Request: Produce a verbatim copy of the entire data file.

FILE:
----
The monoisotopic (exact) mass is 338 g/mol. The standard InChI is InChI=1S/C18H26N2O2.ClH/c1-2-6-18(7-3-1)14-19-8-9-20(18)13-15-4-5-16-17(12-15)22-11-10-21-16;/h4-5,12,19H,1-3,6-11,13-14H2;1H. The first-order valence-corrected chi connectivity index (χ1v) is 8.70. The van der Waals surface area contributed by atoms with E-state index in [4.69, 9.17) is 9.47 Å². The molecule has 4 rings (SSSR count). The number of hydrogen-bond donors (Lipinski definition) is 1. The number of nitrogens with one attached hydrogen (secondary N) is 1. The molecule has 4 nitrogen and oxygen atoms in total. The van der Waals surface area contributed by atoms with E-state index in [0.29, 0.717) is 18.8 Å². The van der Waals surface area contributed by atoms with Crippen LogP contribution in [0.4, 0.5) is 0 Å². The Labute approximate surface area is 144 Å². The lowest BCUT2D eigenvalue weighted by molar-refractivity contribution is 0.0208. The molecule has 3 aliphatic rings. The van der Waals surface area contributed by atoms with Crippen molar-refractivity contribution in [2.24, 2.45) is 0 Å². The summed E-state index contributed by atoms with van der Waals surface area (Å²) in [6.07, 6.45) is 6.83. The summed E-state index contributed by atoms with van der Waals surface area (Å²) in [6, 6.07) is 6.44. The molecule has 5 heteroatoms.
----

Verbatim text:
The monoisotopic (exact) mass is 338 g/mol. The standard InChI is InChI=1S/C18H26N2O2.ClH/c1-2-6-18(7-3-1)14-19-8-9-20(18)13-15-4-5-16-17(12-15)22-11-10-21-16;/h4-5,12,19H,1-3,6-11,13-14H2;1H. The first-order valence-corrected chi connectivity index (χ1v) is 8.70. The van der Waals surface area contributed by atoms with E-state index in [4.69, 9.17) is 9.47 Å². The molecule has 4 rings (SSSR count). The number of hydrogen-bond donors (Lipinski definition) is 1. The number of nitrogens with one attached hydrogen (secondary N) is 1. The molecule has 4 nitrogen and oxygen atoms in total. The van der Waals surface area contributed by atoms with E-state index in [0.29, 0.717) is 18.8 Å². The van der Waals surface area contributed by atoms with Crippen LogP contribution in [0.4, 0.5) is 0 Å². The Labute approximate surface area is 144 Å². The lowest BCUT2D eigenvalue weighted by molar-refractivity contribution is 0.0208. The molecule has 3 aliphatic rings. The van der Waals surface area contributed by atoms with Crippen molar-refractivity contribution in [2.24, 2.45) is 0 Å². The summed E-state index contributed by atoms with van der Waals surface area (Å²) in [6.07, 6.45) is 6.83. The summed E-state index contributed by atoms with van der Waals surface area (Å²) in [6, 6.07) is 6.44. The molecule has 5 heteroatoms.